June 2018 1st Edition

Minimum Wage Bill passed

Written by Jauhara Khan
The passing of the National Minimum Wage Bill, which will ensure that employees are paid a decent wage and protected against exploitation in the workplace, has been hailed a victory for workers across South Africa.

The bill was approved during the plenary sitting of the National Assembly on Tuesday 30 May, along with the Basic Conditions of Employment Amendment Bill, the Labour Relations Amendment Bill and the Communal Property Associations Amendment Bill.

According to the Department of Labour, more than six million workers are expected to benefit from the National Minimum Wage once it signed as a law by President Cyril Ramaphosa.

The bill proposes that the National Minimum Wage level be set at R20 per hour while the minimum wages for domestic and farm workers will initially be set at R15 and R18 an hour respectively.

The bill will go to the National Council of Provinces for concurrence.

According to a parliament statement, the bill will ensure that the pervasive, entrenched exploitation of workers in various sectors of the economy is halted.

News on the passing of the bill, however, was met with little joy by some workers.

A security guard employed by a private company spoke to Vuk’uzenzele on condition of anonymity.

She said that she currently earned a little over R19 an hour already and did not receive any benefits, so the minimum wage would not make much difference.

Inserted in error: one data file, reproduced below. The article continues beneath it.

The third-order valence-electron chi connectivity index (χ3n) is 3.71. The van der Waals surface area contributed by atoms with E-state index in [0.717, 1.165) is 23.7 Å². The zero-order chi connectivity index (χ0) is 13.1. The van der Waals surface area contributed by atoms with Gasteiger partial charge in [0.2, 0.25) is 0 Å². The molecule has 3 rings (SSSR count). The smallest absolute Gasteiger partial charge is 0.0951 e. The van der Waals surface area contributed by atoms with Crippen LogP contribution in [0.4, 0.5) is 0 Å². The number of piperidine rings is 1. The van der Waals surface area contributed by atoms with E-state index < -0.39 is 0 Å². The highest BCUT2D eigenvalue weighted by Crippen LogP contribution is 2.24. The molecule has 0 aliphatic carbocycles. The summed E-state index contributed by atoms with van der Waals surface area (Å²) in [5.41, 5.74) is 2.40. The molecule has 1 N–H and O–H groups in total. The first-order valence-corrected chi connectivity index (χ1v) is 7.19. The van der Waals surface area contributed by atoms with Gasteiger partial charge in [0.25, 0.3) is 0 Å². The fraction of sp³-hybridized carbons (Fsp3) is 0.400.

“I work from 6AM to 6PM. That is 12 hours a day. We work abnormal hours, longer hours than most people. R20 is just not enough for us,” she said.

With children and spouses to look after, travel expenses, medical bills and other debts to pay, she was not coping financially.

“We are working under extremely stressful conditions. We wake up at 2AM to be here by 6AM. We get home late and have limited time with our families. We are denied lunch breaks.

“We are also doing the work of police officers. We work with criminals, and we have to guard over large amounts of money. We are working in dangerous conditions just like the police, but we are not appreciated and paid enough for the work we do,” she said.

She suggested that a minimum wage ranging from R5 500 to R7000 a month would be of greater help in covering her expenses.

“Our employers have not spoken to us about the minimum wage and what will happen. Every year we go to the CCMA and we negotiate our wage increase, but we don’t get what we ask for and our supervisors don’t fight for us. I pray and beg that we will be heard and be paid properly one day,” she said.

But other workers have welcomed the introduction of a higher minimum wage which has been planned by government for some time.

On Twitter, Commander in Chief Moscow (@moscow_monyeki) said, “There are people who used to get or even now are getting less than R20 per hour, so let's give it a chance and we will judge if it fails. Some are happy about this minimum wage.”

Bulelani Mbovu‏ (@bujeroSA) also shared a positive outlook on the bill.

“I’m happy that the National Assembly has agreed and endorsed the minimum wage bill. This is indeed the start we need. We must, however, continue to pursue a living wage.”

The National Minimum Wage Bill was introduced in November last year by Labour Minister Mildred Oliphant and it aims to improve the wages of the lowest paid workers.

The bill would be supported by the Labour Relations Bill, which would address strikes and strengthen collective bargaining.

The Basic Conditions of Employment Bill would be the basis behind the setting up of a National Minimum Wage Commission, which would review the minimum wage annually and enforce it in the workplace.



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